Tuesday, February 23, 2010

Post Cherrypicks Teacher Salary Data

In its latest attempt to annihilate the Montgomery County Education Association (MCEA), the Washington Post may have done the unthinkable: cherrypick data from a lowly blog in order to manipulate its readers.

The Post ran editorials on February 5 and February 11 depicting MCEA as a “toxic influence” seeking to “squeeze enormous concessions” from MoCo taxpayers. Its new editorial focuses on former MCEA President Bonnie Cullison’s solicitation of contributions from elected officials in her unsuccessful run for national union office over a year ago. We will not contest the fact that MCEA is influential in county politics; indeed, your author labeled the union as “the 800-pound gorilla of MoCo politics” in his very first blog post. But the Post’s allegation that the union’s strength is harmful rests on the notion that it has extracted excessive contracts from the county government.

In its new editorial dated February 22, the Post writes the following:

The intimate entanglement of interests between elected officials and the union is all about swapping favors, including some rather large ones that have put county taxpayers on the hook for many millions of dollars. Most officeholders, frightened of provoking the MCEA’s wrath, are loath to question any provision of the generous, and now unaffordable, contracts that the union has negotiated on behalf of teachers. In effect, local officeholders are so beholden to the union that they have forfeited their obligation to exercise independent oversight over contract negotiations.

One result is that the average salary for a Montgomery County teacher, $76,483, is the highest among suburban school systems in the Washington area, according to the Washington Area Boards of Education, a regional group. Another is that the salary of a typical Montgomery teacher -- one with 10 years of experience when the last contract went into effect in 2007 -- has jumped by 23 percent in the past three years, even as private-sector wages have stagnated. Since 2004, teacher salaries in Montgomery have increased at a significantly faster rate than in other suburban school systems -- the lone exception being Prince George's County, which started from a low base and has had to play catch-up.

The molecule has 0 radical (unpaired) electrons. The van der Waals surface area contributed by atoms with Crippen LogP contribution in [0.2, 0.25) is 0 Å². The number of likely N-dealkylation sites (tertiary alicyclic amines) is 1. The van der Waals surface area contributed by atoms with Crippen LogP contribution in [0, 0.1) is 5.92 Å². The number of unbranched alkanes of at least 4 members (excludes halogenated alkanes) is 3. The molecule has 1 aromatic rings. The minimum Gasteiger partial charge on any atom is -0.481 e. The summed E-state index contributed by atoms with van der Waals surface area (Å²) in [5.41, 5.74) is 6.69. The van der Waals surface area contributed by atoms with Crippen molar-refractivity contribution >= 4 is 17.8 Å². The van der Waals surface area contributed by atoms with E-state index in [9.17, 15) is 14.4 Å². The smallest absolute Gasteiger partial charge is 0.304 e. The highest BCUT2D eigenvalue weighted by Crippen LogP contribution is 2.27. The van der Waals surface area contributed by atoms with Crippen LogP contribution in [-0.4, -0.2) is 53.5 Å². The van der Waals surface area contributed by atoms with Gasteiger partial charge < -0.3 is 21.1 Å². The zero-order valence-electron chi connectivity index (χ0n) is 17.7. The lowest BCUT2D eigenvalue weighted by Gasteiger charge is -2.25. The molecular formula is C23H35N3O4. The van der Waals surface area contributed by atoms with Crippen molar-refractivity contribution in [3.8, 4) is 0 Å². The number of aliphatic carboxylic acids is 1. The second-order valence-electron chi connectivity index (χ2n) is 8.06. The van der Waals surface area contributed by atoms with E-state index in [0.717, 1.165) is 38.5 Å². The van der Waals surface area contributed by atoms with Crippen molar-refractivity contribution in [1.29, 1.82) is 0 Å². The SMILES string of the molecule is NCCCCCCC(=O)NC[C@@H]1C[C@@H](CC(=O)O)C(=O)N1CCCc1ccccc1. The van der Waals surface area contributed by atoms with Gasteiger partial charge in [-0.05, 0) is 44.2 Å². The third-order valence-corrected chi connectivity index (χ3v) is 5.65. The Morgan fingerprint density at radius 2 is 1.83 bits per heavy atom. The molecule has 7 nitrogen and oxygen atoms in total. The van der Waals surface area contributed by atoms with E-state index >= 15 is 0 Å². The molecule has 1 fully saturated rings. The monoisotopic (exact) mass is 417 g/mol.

We published extensive data on teacher salaries from the Washington Boards of Education six days before the latest anti-MCEA editorial. We published the average teacher salary quoted by the Post. In calculating growth rates for salaries, we picked 2004 as our base year. We compared MCPS salary growth to other suburban systems since 2004. We are not aware of comparative data pegged to 2004 having been previously published anywhere else. All of these items now appear in the Post editorial. Seeing as how computers with Post-registered IP addresses are consistently among our top viewers, it is a bit hard to believe that their replication of our methodology is a total coincidence.

Now here is the full spreadsheet on teacher salaries that we published. It tells a very different story than the Post is spreading to its readers.

For beginning teachers with bachelors degrees, MCPS teachers have seen an annual average salary increase of 3.1% since 2004, which ranked seventh among nine suburban school districts. For step nine teachers with masters degrees and all teachers combined, MCPS’s salary increase ranked second. For maximum teacher scale, MCPS’s salary increase ranked third. MCEA performed well, but its results are not out of line with the rest of the area. The Post also ignored the fact that the percentage of MCPS’s budget going to labor costs is identical to the area average and is below Arlington, Fairfax, Falls Church, Loudoun, Manassas and Prince William. The totality of the evidence contradicts the Post’s central point that MCEA is abusing taxpayers by bullying politicians. And let’s not forget that MCPS Superintendent Jerry Weast, who negotiated those salary increases, could not be bullied by King Kong!

We understand that the Post does not like unions and that it especially dislikes teacher unions. But the paper’s editorial writers have a responsibility to their readers to evaluate information fairly in arriving at their opinions. When the Post cherrypicks data assembled by a mere blog to manipulate its readers towards its preconceived conclusion, it is doing both its readers and its reputation a disservice.

Is it time to bring back the Boy King?